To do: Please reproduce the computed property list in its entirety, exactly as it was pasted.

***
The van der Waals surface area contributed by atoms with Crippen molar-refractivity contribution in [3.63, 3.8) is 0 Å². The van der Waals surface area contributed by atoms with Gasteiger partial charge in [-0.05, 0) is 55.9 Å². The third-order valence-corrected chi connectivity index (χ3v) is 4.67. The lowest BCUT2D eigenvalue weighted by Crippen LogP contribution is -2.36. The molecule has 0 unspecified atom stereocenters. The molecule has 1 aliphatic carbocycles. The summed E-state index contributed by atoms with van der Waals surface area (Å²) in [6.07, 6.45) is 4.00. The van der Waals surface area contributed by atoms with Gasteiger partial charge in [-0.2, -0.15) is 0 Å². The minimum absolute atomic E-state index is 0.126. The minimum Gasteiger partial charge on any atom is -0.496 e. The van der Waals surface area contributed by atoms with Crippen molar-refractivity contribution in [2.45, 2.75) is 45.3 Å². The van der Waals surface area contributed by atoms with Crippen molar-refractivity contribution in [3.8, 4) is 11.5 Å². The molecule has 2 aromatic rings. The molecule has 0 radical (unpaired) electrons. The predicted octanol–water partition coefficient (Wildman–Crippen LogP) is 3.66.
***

The van der Waals surface area contributed by atoms with Crippen molar-refractivity contribution in [3.63, 3.8) is 0 Å². The van der Waals surface area contributed by atoms with Gasteiger partial charge in [-0.05, 0) is 55.9 Å². The third-order valence-corrected chi connectivity index (χ3v) is 4.67. The lowest BCUT2D eigenvalue weighted by Crippen LogP contribution is -2.36. The molecule has 0 unspecified atom stereocenters. The molecule has 1 aliphatic carbocycles. The summed E-state index contributed by atoms with van der Waals surface area (Å²) in [6.07, 6.45) is 4.00. The van der Waals surface area contributed by atoms with Gasteiger partial charge in [-0.2, -0.15) is 0 Å². The minimum absolute atomic E-state index is 0.126. The minimum Gasteiger partial charge on any atom is -0.496 e. The van der Waals surface area contributed by atoms with Crippen molar-refractivity contribution in [2.45, 2.75) is 45.3 Å². The van der Waals surface area contributed by atoms with Crippen molar-refractivity contribution in [3.8, 4) is 11.5 Å². The molecule has 2 aromatic rings. The molecule has 0 radical (unpaired) electrons. The predicted octanol–water partition coefficient (Wildman–Crippen LogP) is 3.66.